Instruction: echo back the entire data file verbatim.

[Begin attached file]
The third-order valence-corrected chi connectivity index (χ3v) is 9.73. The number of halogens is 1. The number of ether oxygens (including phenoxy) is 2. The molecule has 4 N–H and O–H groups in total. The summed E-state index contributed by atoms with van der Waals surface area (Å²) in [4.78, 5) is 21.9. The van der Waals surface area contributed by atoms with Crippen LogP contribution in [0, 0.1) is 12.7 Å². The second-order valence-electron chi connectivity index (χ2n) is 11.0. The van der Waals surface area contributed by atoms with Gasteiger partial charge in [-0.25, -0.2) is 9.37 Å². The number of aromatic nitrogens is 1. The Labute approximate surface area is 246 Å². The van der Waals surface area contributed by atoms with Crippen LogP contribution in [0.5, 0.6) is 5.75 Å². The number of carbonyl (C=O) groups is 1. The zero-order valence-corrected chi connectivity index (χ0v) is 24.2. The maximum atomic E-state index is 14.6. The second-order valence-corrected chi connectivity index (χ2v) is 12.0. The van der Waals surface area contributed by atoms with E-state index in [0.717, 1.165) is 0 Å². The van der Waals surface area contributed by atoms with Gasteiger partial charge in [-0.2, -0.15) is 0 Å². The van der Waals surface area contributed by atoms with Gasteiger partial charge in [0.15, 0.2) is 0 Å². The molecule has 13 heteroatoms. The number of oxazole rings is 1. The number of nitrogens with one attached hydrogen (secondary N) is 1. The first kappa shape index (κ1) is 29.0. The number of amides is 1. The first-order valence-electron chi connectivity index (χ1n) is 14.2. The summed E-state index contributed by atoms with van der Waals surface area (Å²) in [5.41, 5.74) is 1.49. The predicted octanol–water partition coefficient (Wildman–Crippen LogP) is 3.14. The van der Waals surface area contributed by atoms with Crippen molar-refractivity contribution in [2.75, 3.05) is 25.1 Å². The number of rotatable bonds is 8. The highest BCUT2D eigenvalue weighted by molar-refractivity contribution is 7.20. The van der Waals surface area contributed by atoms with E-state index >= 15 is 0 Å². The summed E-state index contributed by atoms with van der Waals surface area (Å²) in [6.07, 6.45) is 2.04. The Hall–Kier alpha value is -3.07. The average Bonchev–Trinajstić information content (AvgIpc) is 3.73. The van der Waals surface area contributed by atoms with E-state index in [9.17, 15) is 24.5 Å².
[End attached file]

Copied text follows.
The third-order valence-corrected chi connectivity index (χ3v) is 9.73. The number of halogens is 1. The number of ether oxygens (including phenoxy) is 2. The molecule has 4 N–H and O–H groups in total. The summed E-state index contributed by atoms with van der Waals surface area (Å²) in [4.78, 5) is 21.9. The van der Waals surface area contributed by atoms with Crippen LogP contribution in [0, 0.1) is 12.7 Å². The second-order valence-electron chi connectivity index (χ2n) is 11.0. The van der Waals surface area contributed by atoms with Gasteiger partial charge in [-0.25, -0.2) is 9.37 Å². The number of aromatic nitrogens is 1. The Labute approximate surface area is 246 Å². The van der Waals surface area contributed by atoms with Crippen LogP contribution in [0.5, 0.6) is 5.75 Å². The number of carbonyl (C=O) groups is 1. The zero-order valence-corrected chi connectivity index (χ0v) is 24.2. The maximum atomic E-state index is 14.6. The second-order valence-corrected chi connectivity index (χ2v) is 12.0. The van der Waals surface area contributed by atoms with E-state index in [0.717, 1.165) is 0 Å². The van der Waals surface area contributed by atoms with Gasteiger partial charge in [-0.2, -0.15) is 0 Å². The van der Waals surface area contributed by atoms with Gasteiger partial charge in [0.15, 0.2) is 0 Å². The molecule has 13 heteroatoms. The number of oxazole rings is 1. The number of nitrogens with one attached hydrogen (secondary N) is 1. The first kappa shape index (κ1) is 29.0. The number of amides is 1. The first-order valence-electron chi connectivity index (χ1n) is 14.2. The summed E-state index contributed by atoms with van der Waals surface area (Å²) in [5.41, 5.74) is 1.49. The predicted octanol–water partition coefficient (Wildman–Crippen LogP) is 3.14. The van der Waals surface area contributed by atoms with Crippen molar-refractivity contribution in [2.75, 3.05) is 25.1 Å². The number of rotatable bonds is 8. The highest BCUT2D eigenvalue weighted by molar-refractivity contribution is 7.20. The van der Waals surface area contributed by atoms with E-state index >= 15 is 0 Å². The summed E-state index contributed by atoms with van der Waals surface area (Å²) in [6.07, 6.45) is 2.04. The Hall–Kier alpha value is -3.07. The average Bonchev–Trinajstić information content (AvgIpc) is 3.73. The van der Waals surface area contributed by atoms with E-state index in [9.17, 15) is 24.5 Å².